So, I could have posted some angry messages on Twitter or LinkedIn, but that wouldn’t have helped anything. What I did was write an article and share a family story about how my great grandfather didn’t take more rations than he needed during World War II. I felt that that story really illustrated what had changed in American culture and that we just had businesses taking as much as they could for themselves without thinking about the greater good. It turned into a well-received article that made me feel good to put it out there. It was an opinion and I try to stay away from my personal opinions when possible, but I felt it was an important point to make. That is one example of how not to make a knee-jerk reaction and how to actually put something out that’s thoughtful and gives people a different perspective that they may not be seeing in the headlines.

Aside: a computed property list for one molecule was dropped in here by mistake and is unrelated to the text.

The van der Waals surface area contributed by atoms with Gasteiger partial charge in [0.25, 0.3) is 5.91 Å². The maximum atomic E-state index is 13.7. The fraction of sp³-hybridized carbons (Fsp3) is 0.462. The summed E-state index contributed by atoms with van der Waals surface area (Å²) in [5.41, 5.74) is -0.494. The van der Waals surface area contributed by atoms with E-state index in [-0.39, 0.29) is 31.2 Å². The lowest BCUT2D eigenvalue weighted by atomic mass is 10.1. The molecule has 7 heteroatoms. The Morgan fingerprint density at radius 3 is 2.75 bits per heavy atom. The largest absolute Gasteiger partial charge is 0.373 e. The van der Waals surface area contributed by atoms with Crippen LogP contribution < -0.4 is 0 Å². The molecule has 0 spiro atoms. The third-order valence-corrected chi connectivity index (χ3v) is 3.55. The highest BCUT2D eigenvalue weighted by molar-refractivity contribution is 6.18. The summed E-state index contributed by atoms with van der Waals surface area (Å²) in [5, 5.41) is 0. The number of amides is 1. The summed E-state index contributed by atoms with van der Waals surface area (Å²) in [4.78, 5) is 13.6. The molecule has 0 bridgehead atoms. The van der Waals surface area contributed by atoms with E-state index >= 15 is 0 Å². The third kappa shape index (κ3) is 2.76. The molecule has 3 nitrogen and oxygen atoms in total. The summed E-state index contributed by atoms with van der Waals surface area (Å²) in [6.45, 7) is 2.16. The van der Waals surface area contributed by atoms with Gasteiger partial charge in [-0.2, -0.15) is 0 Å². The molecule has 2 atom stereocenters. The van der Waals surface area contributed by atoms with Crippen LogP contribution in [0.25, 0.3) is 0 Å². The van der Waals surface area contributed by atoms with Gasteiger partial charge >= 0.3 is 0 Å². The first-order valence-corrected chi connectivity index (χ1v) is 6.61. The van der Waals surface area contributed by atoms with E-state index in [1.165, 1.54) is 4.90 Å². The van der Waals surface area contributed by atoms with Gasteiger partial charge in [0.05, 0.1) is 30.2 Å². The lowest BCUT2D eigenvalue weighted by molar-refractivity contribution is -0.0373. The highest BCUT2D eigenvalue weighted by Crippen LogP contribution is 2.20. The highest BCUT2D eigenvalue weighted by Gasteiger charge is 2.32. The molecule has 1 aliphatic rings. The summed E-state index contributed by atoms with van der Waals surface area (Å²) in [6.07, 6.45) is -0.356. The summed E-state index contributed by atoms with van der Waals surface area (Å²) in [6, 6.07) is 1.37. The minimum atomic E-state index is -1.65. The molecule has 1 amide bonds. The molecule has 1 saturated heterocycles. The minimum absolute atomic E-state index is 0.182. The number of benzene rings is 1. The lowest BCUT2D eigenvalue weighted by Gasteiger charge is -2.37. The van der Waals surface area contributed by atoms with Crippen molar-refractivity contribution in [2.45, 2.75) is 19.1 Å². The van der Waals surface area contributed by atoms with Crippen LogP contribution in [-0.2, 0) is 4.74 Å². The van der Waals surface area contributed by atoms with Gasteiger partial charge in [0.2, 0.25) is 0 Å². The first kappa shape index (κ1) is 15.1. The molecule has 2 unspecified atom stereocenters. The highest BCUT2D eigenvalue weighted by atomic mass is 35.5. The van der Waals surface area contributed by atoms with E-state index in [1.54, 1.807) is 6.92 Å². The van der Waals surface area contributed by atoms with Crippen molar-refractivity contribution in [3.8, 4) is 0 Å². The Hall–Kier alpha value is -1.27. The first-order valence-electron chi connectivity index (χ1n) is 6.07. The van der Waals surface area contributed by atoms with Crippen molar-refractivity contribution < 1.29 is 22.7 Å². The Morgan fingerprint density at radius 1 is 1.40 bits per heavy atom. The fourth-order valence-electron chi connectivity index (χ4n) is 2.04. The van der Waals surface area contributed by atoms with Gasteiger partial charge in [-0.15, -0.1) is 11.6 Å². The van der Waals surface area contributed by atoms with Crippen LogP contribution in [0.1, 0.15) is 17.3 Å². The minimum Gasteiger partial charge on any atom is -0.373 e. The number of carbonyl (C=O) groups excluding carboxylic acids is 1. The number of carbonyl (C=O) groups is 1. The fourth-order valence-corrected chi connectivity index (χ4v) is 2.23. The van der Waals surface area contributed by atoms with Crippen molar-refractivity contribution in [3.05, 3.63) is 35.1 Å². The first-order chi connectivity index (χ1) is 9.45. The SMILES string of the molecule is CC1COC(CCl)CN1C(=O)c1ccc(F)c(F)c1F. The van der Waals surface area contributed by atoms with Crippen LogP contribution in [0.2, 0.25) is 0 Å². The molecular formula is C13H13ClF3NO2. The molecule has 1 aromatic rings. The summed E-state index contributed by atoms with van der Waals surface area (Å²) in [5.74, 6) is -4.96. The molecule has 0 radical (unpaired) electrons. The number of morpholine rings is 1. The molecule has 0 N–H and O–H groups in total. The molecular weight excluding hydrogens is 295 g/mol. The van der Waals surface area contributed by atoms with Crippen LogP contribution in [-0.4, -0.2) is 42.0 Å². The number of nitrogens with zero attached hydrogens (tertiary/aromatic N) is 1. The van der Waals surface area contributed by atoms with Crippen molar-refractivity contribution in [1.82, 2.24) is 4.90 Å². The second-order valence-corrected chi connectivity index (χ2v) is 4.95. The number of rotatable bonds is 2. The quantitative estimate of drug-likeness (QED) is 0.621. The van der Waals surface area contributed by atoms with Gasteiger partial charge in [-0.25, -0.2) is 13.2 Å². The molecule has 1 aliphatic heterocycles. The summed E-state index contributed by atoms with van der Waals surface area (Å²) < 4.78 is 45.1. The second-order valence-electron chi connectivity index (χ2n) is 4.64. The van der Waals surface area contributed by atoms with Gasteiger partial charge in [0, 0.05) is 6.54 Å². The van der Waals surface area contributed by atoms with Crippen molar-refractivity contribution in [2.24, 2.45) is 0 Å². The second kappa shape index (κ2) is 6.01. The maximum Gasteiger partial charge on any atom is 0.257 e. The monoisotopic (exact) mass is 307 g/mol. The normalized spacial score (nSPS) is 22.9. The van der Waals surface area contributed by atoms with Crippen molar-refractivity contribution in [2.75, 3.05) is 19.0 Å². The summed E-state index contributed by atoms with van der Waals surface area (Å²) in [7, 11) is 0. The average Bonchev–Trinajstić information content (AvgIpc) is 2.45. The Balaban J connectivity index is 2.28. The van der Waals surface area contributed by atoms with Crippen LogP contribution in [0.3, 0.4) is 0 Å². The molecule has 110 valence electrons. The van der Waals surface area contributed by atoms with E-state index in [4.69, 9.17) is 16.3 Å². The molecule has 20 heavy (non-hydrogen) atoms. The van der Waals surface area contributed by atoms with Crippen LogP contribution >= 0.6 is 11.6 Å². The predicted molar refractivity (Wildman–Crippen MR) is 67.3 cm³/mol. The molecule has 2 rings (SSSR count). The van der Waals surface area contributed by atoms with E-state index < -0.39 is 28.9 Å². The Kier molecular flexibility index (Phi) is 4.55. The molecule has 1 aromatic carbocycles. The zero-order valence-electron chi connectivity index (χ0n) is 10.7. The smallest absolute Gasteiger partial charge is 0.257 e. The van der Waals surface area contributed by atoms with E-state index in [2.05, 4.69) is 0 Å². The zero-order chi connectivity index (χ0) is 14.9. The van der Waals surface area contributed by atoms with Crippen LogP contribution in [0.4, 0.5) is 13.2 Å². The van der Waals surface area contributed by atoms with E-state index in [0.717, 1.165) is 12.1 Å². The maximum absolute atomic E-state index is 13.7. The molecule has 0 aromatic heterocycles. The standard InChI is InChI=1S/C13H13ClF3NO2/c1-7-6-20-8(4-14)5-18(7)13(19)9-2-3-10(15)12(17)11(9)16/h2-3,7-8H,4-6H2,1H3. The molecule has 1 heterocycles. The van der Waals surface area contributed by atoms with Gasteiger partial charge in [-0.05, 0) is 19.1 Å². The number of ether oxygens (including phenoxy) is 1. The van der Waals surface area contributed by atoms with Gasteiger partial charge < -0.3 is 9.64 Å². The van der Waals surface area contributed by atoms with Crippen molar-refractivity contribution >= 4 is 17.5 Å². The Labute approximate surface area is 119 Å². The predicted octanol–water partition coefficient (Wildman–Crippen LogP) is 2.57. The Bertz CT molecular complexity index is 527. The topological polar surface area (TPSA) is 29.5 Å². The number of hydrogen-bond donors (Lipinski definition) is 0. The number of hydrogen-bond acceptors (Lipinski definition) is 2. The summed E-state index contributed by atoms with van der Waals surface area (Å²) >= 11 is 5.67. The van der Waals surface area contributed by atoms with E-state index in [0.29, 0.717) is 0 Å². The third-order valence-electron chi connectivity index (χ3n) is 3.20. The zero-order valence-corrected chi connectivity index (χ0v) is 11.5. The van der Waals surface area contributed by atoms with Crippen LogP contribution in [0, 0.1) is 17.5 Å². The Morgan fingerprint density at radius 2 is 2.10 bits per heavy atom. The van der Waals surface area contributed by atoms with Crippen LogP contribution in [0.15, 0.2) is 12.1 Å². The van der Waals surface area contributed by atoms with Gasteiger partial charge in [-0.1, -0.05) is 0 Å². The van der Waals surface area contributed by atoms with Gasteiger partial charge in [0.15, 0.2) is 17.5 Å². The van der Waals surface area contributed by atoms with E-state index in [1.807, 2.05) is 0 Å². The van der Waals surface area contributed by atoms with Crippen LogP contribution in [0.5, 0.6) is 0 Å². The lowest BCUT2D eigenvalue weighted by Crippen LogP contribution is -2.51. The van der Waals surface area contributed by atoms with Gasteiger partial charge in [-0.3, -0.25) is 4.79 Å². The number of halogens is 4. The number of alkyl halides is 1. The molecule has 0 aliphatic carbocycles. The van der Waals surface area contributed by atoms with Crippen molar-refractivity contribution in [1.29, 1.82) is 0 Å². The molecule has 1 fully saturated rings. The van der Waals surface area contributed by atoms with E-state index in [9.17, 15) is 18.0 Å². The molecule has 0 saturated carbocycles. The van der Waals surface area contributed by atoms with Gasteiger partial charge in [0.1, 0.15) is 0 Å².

2. Remain on message.
The second point is to stay on message and not get so far out of what your typical comfort zone is
At the end of the day, we’re a trademark law firm and people come to us for trademark advice. They probably don’t want to know if I’m a Republican, a Democrat, an independent, etc. My views may not be shared by the majority of my clients or half my clients may feel one way and half the other. So, it’s not my job as a trademark lawyer for folks to get involved in that. So, every post we have made has had a trademark tilt to it.
With coronavirus, we’ve been keeping track of all the coronavirus trademark filings that have been made with the USPTO. As of the filming of this show, I think we’re getting close to 900 filings made about the coronavirus. We thought it was an incredibly interesting side of the story that we were uniquely positioned to tell.
When it came to George Floyd, I feel that actions speak a lot louder than words. We’ve been having internal conversations about what is our firm’s actions are going to be, but we were not going to issue a statement about how it’s wrong because we think that’s obvious. That’s just obvious, and we need to do something that’s actionable. If in a year, we haven’t done something, then shame on us. But for right now, we’re trying to figure out what actions we’re going to take, and then we will announce those actions.